• Mint & Peppermint {M}: use this in the farro salad mentioned above or simply freeze the mint leaves in an ice cube tray covered with water (maybe to use when its warm again!).
  • Rosemary {CSA}: use this in the white bean soup mentioned above or simply steep rosemary and lemon peel in white distilled vinegar for a fragrant household cleaner!

~~~~~~~~~~~~~~~~~~~~~~~~~~~~~~~~~~~~~~~~~~~~~~~~~~~

Alice O’Dea Article

Have you read Alice O’Dea’s recent article? She discusses the new dietary guidelines and gives a quick recipe for tomato sauce (no reason to buy the stuff in jars when it’s this simple to make at home!).


Savory Quickbread with Broccoli Rabe & Sun-dried Tomatoes

Hello,

The Deep Winter CSA starts in just a few short days – yay! We are expecting broccoli rabe in this weeks share so wanted to provide one idea of what you can do with it. The recipe below is highly adaptable – the basics are flour, baking powder, salt, eggs, olive oil and yogurt along with up to 1-1/2 cups of add-ins. Lactose intolerant? Leave out the cheese. Only have collard greens on hand? Use those instead and add bacon and blue cheese. Craving something sweet? Use grated carrots, raisins and sweet spices for the add-ins. This is a recipe I come back to time and time again and hope you find it useful as well.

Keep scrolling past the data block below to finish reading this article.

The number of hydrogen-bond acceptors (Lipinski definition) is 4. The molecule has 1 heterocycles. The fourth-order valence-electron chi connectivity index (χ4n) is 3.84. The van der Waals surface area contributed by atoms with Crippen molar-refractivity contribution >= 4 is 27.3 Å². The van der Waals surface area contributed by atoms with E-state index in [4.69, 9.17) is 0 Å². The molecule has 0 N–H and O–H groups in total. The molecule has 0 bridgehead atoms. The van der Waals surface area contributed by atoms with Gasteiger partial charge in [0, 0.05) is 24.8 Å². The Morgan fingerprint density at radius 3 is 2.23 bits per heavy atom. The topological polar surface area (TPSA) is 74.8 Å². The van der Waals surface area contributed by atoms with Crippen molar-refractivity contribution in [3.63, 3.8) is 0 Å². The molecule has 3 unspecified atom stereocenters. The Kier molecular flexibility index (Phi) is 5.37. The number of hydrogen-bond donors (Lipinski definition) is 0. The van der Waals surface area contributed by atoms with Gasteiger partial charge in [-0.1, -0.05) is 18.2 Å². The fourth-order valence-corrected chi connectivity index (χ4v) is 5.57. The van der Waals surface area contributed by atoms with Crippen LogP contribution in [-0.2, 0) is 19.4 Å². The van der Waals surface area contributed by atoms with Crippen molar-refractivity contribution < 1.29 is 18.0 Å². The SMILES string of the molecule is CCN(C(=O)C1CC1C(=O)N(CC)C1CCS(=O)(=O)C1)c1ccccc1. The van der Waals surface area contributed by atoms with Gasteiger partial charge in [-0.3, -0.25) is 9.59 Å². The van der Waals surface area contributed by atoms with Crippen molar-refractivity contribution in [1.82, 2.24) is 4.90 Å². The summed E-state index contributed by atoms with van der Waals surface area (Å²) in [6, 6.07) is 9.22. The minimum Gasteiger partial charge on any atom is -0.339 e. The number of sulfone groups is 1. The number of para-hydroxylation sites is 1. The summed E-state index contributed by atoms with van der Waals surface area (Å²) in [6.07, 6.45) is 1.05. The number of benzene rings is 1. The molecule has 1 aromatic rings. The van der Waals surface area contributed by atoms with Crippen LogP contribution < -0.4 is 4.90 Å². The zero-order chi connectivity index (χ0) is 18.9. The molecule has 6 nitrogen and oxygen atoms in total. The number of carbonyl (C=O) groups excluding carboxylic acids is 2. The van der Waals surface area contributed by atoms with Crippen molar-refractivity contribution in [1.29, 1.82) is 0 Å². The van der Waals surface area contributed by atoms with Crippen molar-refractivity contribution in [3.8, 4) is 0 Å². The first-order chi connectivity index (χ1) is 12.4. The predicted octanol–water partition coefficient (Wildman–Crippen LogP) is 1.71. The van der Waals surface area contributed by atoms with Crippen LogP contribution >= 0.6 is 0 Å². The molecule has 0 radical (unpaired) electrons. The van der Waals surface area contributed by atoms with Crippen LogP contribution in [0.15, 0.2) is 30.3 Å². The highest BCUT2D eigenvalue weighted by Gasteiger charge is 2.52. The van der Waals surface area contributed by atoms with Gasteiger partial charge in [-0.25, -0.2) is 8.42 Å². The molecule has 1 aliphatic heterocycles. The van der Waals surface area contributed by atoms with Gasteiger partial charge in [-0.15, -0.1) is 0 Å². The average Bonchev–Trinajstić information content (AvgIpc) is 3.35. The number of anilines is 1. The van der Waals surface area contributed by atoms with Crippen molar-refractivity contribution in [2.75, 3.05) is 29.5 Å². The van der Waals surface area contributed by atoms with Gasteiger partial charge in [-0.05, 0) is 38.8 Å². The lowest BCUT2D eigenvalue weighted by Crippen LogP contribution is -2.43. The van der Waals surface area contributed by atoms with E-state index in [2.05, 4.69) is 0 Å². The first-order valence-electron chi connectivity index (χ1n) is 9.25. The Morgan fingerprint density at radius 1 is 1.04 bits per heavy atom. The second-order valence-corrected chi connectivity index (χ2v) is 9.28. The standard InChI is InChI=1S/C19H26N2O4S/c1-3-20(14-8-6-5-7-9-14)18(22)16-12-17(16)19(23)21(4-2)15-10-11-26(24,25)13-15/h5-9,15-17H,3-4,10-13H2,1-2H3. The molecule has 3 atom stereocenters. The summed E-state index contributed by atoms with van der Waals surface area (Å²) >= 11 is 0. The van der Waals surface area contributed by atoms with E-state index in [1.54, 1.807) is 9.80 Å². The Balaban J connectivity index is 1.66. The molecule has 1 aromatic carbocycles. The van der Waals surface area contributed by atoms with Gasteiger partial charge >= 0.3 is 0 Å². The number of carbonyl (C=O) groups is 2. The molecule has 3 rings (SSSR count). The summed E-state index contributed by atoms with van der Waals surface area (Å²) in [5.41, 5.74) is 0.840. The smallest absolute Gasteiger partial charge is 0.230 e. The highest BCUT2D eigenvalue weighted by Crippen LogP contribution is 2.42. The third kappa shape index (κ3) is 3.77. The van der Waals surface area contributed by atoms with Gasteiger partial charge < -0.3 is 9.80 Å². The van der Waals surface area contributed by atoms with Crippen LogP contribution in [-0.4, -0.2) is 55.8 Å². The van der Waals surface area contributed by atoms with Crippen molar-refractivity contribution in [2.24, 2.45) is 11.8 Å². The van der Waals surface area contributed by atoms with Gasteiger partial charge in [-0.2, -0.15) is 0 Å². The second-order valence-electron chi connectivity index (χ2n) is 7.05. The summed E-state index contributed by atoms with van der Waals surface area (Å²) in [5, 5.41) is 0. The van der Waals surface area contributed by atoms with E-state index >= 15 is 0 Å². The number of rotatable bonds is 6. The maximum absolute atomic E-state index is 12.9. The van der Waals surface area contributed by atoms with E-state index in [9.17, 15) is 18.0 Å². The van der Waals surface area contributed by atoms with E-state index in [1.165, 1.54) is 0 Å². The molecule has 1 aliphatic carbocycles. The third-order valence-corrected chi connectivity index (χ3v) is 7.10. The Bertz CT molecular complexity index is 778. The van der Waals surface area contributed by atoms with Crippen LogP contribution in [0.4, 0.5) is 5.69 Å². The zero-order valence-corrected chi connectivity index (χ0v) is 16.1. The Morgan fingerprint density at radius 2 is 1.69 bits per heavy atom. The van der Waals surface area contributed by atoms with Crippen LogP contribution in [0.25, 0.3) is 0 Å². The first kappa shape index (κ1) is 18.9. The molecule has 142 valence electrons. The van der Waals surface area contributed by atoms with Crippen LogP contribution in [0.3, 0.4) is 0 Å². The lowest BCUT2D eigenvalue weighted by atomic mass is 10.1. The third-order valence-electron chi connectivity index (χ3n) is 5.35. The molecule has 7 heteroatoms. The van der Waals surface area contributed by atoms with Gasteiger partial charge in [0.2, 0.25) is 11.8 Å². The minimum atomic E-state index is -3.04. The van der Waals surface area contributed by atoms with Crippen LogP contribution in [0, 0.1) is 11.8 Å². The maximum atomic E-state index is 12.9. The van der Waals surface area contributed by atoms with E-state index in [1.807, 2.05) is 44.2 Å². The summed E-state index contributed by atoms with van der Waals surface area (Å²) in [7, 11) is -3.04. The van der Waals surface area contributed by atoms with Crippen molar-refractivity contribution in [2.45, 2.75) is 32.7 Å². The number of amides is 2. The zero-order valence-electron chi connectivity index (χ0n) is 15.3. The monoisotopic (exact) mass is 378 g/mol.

Did you know that broccoli rabe is not related to broccoli, but instead a close relative to the turnip? It makes sense then that the flavor is more pungent than regular broccoli, although cooking helps to tame the flavor. You may see broccoli-like buds in some varieties but the variety we grow, Spigarello, is grown just for the leaves. Check out this link for more information!

This recipe is adapted from David Lebovitz‘s Bacon and Blue Cheese Cake from The Sweet Life in Paris.

Savory Quickbread with Broccoli Rabe and Sun-dried Tomatoes
makes one 9″ loaf

Recipe notes: although I haven’t tried it, I would assume this recipe would freeze well tightly wrapped in plastic wrap and aluminum foil and stored in a zipper-lock bag.